I also tried the pasiva (because you should never leave a restaurant without trying its namesake dish), which consists of two hot dogs wrapped in fatty ham and served with melty cheese on top.  It’s served on an enormous pile of fries.

La Pasiva

Was it good?  I mean, yeah, of course it was good.  Did you not read what I just wrote?  It’s a hot dog wrapped in ham and covered with gooey cheese.  The hot dog had a nice smokey flavour, and the whole thing was quite satisfying.

La Pasiva

The fries — which were thinly-cut and were very similar to what you’ll find at McDonald’s — were okay, but they had clearly been sitting out for a while, so they weren’t hot and they were somewhat dried out.

Country 074 – Palestine (Kunafa’s)

Kunafa'sLocation: 1801 Lawrence Avenue East, Scarborough
Websitehttp://kunafas.com/

Yes, I’ve actually written about kunafa before — they have it on their dessert menu at Tabule (which is hit-and-miss).  But hey, if I can write about multiple versions of doner or noodles, why not multiple versions of kunafa?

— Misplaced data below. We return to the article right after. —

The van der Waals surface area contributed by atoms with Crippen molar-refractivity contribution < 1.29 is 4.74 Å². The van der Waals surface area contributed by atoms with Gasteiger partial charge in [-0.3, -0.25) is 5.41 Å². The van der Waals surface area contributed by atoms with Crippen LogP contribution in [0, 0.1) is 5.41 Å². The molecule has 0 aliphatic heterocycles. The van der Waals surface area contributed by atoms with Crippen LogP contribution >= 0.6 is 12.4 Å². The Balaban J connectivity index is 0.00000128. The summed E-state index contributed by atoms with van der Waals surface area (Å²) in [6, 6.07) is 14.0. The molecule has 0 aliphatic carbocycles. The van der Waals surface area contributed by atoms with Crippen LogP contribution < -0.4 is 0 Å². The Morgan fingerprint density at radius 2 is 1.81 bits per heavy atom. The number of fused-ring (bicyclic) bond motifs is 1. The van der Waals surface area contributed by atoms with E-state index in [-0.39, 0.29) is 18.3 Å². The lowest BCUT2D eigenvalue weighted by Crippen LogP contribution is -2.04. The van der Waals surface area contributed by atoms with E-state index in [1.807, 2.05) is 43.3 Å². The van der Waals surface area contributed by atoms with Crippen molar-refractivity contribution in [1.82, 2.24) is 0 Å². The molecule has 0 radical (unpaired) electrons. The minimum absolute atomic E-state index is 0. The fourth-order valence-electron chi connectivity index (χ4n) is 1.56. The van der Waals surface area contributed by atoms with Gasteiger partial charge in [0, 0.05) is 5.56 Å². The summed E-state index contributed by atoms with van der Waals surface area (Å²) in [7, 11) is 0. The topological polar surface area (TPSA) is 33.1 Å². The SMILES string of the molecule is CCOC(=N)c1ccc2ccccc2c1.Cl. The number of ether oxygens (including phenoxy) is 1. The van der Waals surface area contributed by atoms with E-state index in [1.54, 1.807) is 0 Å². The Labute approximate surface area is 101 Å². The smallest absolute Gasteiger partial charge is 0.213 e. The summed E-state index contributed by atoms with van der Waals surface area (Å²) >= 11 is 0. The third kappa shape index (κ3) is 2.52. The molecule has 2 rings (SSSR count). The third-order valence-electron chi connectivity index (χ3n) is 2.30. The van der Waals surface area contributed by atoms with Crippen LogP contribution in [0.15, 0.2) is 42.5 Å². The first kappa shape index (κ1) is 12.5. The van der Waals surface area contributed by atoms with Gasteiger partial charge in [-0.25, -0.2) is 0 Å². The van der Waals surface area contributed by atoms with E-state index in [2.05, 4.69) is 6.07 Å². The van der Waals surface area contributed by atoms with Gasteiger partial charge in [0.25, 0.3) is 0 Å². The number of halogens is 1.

Kunafa's

Kunafa is great.  It’s a Middle Eastern dessert that consists of a layer of gooey white cheese topped with syrup-infused pastry.  I know that cheese in a dessert sounds odd, but the particular cheese they use — called nabulsi — has a neutral flavour and a pleasant gooeyness that makes it ideal for desserts.

Plus: everyone loves tiramisu and cannoli.  A cheese-based dessert really isn’t as strange as you might initially think.

Kunafa's

The problem with kunafa is the same problem with pizza; because of the melty cheese, it really has to be eaten when it’s relatively fresh out of the oven.  As it sits out, the cheese starts to congeal and the pastry loses its moisture.  You can reheat it (or leave it on a hot plate as they do here), but it really isn’t the same.